Also check out the test for innate mindfulness. None of this stuff is earth-shattering news for anyone who has been practicing. It’s the mainstreaming of non-Western knowledge.

Need a reason to exercise? Read this book

Cover of the book SparkIf you ever need an intellectual motivation to get you off your butt and into an active program of exercise, read Spark: The Revolutionary New Science of Exercise and the Brain by John J. Ratey (Little Brown and Company, New York, 2008). I found it an informative read, which gave compelling arguments why you should engage in systematic physical exercise. He mined thousands of scientific research papers to underpin his work in objective findings. He synthesizes the information into 303 pages, but wrapped it in an engaging narrative around it so that you don’t fall asleep due to dry scientific writing. He also drew on his own case studies with patients and a few amazing experiments in applying physical exercise to learning environments.
Ratey’s subheading to the title is “Supercharge your mental circuits to beat stress, shapen your thinking, list your mood, boost your memory, and much more.” Sounds as if he’s peddling some kind of miracle drug, but it’s just plain, ol’ sweat, muscles and grunts.

“The prescription … varies from varies from person to person, but the research consistently shows that the more fit you are, the more resilient your brain becomes and the better it functions both cognitively and psychologically.” (p. 247)

To cut to the chase, his formula calls for 30-60 minutes of aerobic exercise, usually running or equivalent intensity exercise, six times a week. On two days, he recommends five short sprints (30 seconds max) injected into a normal session (the max intervals seem to trigger the body’s optimization). Strength-training helps maintain or build muscle and bone mass, which can be affected by the aging process. Ratey also suggests that yoga, tai chi, martial arts or other similar activities be added to improve balance and flexibility, as well as body awareness and concentration. Obviously, it takes time, discipline and effort to work up to the condition of being able to sustain aerobic exercise for such long periods, but you will be rewarded.

Exercise has an impact on the brain’s neuroplasticity, creating new neurons as the building blocks. Ratey covered stress, anxiety, depression, attention deficit disorder, addiction, hormonal change (menopause in women) and aging in separate chapters. Far and away the best thing you can do for your brain power, mental health and physical well-being is an active daily exercise regime.

Ratey gets down to the complex, inter-related chemical processes and components that create and balance the neurotransmitters that fire up the brain within the human body. Ratey’s conclusions are not new. There has been a steady drumbeat of stories in newspapers, magazines and on the web about how physical exercise can radically improve mental performance, ward off illnesses and aging and overcome mental disorders, like depression. He emphasized that it’s necessary to engage in physical exercise every day, both to make it a consistent habit and to make the body respond appropriately.

Ratey is a researcher and neuro-psychiatrist at Harvard Medical School who earned a reputation working on attention deficit/hyperactivity disorder (ADHD). More information is available on his website and his blog, which links to news stories and features about his new book.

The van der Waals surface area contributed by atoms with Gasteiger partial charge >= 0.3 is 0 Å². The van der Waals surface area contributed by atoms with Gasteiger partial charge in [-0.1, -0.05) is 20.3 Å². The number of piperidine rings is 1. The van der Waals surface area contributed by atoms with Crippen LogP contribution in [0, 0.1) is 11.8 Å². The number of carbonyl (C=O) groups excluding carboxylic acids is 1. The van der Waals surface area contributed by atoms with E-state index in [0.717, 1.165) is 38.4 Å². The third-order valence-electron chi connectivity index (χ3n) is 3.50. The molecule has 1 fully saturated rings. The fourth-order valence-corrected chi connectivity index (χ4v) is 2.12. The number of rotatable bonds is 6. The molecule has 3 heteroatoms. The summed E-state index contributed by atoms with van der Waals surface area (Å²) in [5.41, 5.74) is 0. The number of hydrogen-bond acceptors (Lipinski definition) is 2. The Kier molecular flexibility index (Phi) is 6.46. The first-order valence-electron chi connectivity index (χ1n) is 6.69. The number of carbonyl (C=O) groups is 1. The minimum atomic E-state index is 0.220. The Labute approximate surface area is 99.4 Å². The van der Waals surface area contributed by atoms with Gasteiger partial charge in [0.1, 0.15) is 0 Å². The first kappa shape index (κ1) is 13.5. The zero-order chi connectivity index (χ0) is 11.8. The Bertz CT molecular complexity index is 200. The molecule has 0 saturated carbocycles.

Falling to pieces

While I was away in Colombia, my travel reading was Going to Pieces Without Falling Apart: A Buddhist Perspective on Wholeness (Broadway Books, 1999) by Mark Epstein. I had read his book Thoughts Without a Thinker: Psychotherapy from a Buddhist perspective and was impressed with his approach to giving insight into life’s threads, knots and tangles. He is a New York City-based therapist and is one of the teachers at the New York Insight Meditation Center.

I managed to get through the whole book (181 pages) by the end of my meeting thanks to Epstein’s effortless writing style and the compelling content. He illustrates his central theme drawing on his own personal path of discovery and on his patients’ case histories. A saving grace of the book is that Epstein does not bite off too much by trying to be an authoritative text on Buddhism, meditation, patient-centered therapy or any other big concept. He is not selling a particular theory or political line. Instead, he argues that we need to relax into the flow of life, rather than lock into an attempt to control our experience or accumulate pieces of self-improvement until we have attained perfection.

Since I finished reading the book about four weeks ago, I’m trying to reconstruct what I found most rewarding in the book — without re-reading the book again. I am going to do some scratch writing off-line before posting it here.

The pop version of "Train Your Mind, Change Your Brain"

I finished reading Sharon Begley’s book, but I could have put off buying the book all together because Washington Post put out a story GET SMART(ER): You’re No Genius? Don’t Worry. You Can Still Beef Up Your Brain With a Little Effort. It is a breezing feature article that skims off the cream of neuroscience, types of intelligence, nutrition, health science, meditation and curiosity (and lots of name-dropping of scholars and researchers at big name universities) to let you know that you can improve your mental powers:

The idea that there are multiple intelligences — that people can be intelligent visually, musically, mathematically, athletically, interpersonally and intrapersonally — was introduced by Harvard psychologist Howard Gardner. (He later added naturalistic intelligence.) Still, whatever the type of intelligence, most people judge brainpower on practical factors, including how much you know, how well you can access what you know and what you do with it.

The mindful way